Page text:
LAWRENCE COUNTY SUPERINTENDENT SENDS LETTERS TO STUDENTS TO TAKE HOME ABOUT THE WARNING, BUT REFUSED TO CALL OFF SCHOOL, OR CLOSING EARLIER FOR THE DAY, BUT EVEN WITH HIGHER POLICE PRESENCE AROUND LAWRENCE COUNTY SCHOOLS, PARENTS TAKE ACTION ANYWAY
PIKE COUNTY HAD SO MANY STUDENTS WHO STAYED HOME, SCHOOL SUPERINTENDENT CRITICIZED PARENTS FOR THEIR OVERREACTION
AUGUST 29, 2019 – written by WADE QUEEN
JUSTIFIED CONCERNED PRECAUTIONARY ACTION – OR A CASE OF MILD HYSTERIA? LAWRENCE ATTENDANCE DOWN TO 64%
Parents, and their children in Lawrence County were left jittery after students came home with a letter from the the school system about an alleged threat made at the beginning of the week that there would be a school shooting somewhere in Kentucky on Wednesday, August 28.
The warning came from FBI office in Kentucky, who then passed it on to the Kentucky Homeland Security, who in turned passed it on to all school districts throughout Kentucky.
The warning came about due to social media posts floating around the internet the past few days have been circulating rumors of a possible school shooting somewhere in Kentucky on August 28 and in Arkansas on August 29.
FBI Louisville is aware of an unspecified internet threat against schools in Kentucky (08/28) and Arkansas (08/29). There is no evidence indicating this threat is credible. However, if you see something suspicious online or in person, contact local law enforcement or the FBI.
3:58 PM – Aug 26, 2019
Meanwhile the FBI in Little Rock, Arkansas sent out a notification during the weekend saying the report of the shooting threat came from someone living in another country who was not identified. The person allegedly learned of the threat while playing an online video game.
Across Kentucky on Wednesday, school systems were given extra protection, with major police presence around schools across the state. However, in a lot of counties, rattled students and worried parents reacted with precaution is thew better valor, by keeping their kids home for the day.
Lawrence County had that somewhat, while the Louisa Police Department stepped up security via their presence by all their officers being on duty and on watch patrol at the schools in the city, with
the Lawrence County Sheriff Department patrolling with at least one or two deputies, along with a constable at the elementary schools in Blaine and Fallsburg.
In addition, the letter sent home with Lawrence County from the superintendent office clearly stated that while letting parents know about the general statewide threat warning from Kentucky Homeland Security, there was never any threat made against Lawrence County Schools what so ever at any point.
COPY OF THE LETTER FROM LAWRENCE COUNTY SCHOOL SUPERINTENDENT’S OFFICE SENT HOME WITH EACH STUDENT ON TUESDAY ABOUT THE UNSPECIFIED THREAT MADE ABOUT KENTUCKY SCHOOLS, WHILE REITERATING NO THREAT WAS MADE AT ALL INVOLVING LAWRENCE SCHOOLS
However, for a fair amount of parents around the county, that was not enough to sway their fears, with many communicating to each other on social media that they planned to keep their children home due to either their concerns or the palpable worry of the kids.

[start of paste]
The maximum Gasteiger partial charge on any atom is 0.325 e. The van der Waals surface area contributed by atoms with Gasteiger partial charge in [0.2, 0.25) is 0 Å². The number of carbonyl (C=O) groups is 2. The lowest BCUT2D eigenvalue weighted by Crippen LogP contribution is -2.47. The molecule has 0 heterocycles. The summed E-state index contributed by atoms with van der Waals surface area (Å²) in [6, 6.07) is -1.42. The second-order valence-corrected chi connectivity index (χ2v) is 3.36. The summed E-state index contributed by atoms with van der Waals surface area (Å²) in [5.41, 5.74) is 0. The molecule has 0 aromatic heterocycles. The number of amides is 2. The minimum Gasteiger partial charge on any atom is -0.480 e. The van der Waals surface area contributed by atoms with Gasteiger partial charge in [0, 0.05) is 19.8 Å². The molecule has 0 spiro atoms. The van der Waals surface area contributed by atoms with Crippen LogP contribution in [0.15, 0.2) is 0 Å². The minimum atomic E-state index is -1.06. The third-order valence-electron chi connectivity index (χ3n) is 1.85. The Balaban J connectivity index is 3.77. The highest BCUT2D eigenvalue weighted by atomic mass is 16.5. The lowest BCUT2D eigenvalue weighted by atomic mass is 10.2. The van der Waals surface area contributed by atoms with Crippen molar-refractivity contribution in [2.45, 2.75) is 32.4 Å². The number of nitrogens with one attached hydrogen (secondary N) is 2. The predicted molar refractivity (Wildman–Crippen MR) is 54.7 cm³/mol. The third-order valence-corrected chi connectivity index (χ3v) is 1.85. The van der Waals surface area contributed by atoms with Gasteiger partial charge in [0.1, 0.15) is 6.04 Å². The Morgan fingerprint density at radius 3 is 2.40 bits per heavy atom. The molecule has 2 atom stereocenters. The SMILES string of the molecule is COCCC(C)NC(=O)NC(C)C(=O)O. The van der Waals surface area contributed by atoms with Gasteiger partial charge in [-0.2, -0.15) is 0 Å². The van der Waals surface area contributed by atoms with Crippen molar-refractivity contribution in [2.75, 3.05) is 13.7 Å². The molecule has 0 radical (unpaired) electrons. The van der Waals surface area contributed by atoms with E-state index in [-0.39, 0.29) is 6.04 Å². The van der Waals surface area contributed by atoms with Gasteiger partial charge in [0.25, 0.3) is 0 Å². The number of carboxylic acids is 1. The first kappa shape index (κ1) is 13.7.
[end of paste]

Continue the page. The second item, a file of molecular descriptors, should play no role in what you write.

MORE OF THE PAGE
Lawrence Co. Pupil Personnel director Vernon Hall said this morning that attendance on Wednesday was 64.1% across the county, down nearly 30% from a normal day.
Other parents contacted Lawrence County superintendent Robbie Fletcher office, or other local school administrators, wanting him to either cancel classes for the day, or at least send students home early with the latter the more preferred action by both parents and students.
But superintendent Fletcher steadfastly ruled both of options out, and released a further follow up about he operations for schools, while also praising local law enforcement for their extra efforts in safeguarding the schools for the day.
While there was definite consternation among parents and kids in Lawrence County, in other Kentucky counties, there were much higher absentee rates for Wednesday. Especially one of those counties was the nearby Pike County.
Pike County School officials reported that the attendance on Wednesday was significantly down, which led to some criticism of parents by the superintendent of Pike County Schools, who stated the effort they do to protect students every school day.
“Our attendance today was very low and we’re very disappointed in that because we are going to take every precaution to make sure our students are as safe as possible in Pike County,” explained Superintendent Reed Adkins.
Superintendent Adkins said every day, county school officials do their best to maximize security in every Pike County School.
“We realize today is the day people are nervous. We have volunteers who walk our hallways that are doing nothing except checking doors and making sure they don’t see anything suspicious,” Johns Creek Elementary School Principal Chad Thompson pointed out. “We also have 40 of these radios are all over a campus. If something is going to go on, we will know it relatively fast.”
The Herald-Leader reports Kentucky Education Commissioner Wayne Lewis sent the Louisville FBI’s statement to all school superintendents. The state Department of Education communicated with safety officials and keeping an eye on the situation.
No school districts in either state have been singled out in social media posts. Authorities say if you see anything suspicious in person or online, contact local law enforcement or the FBI.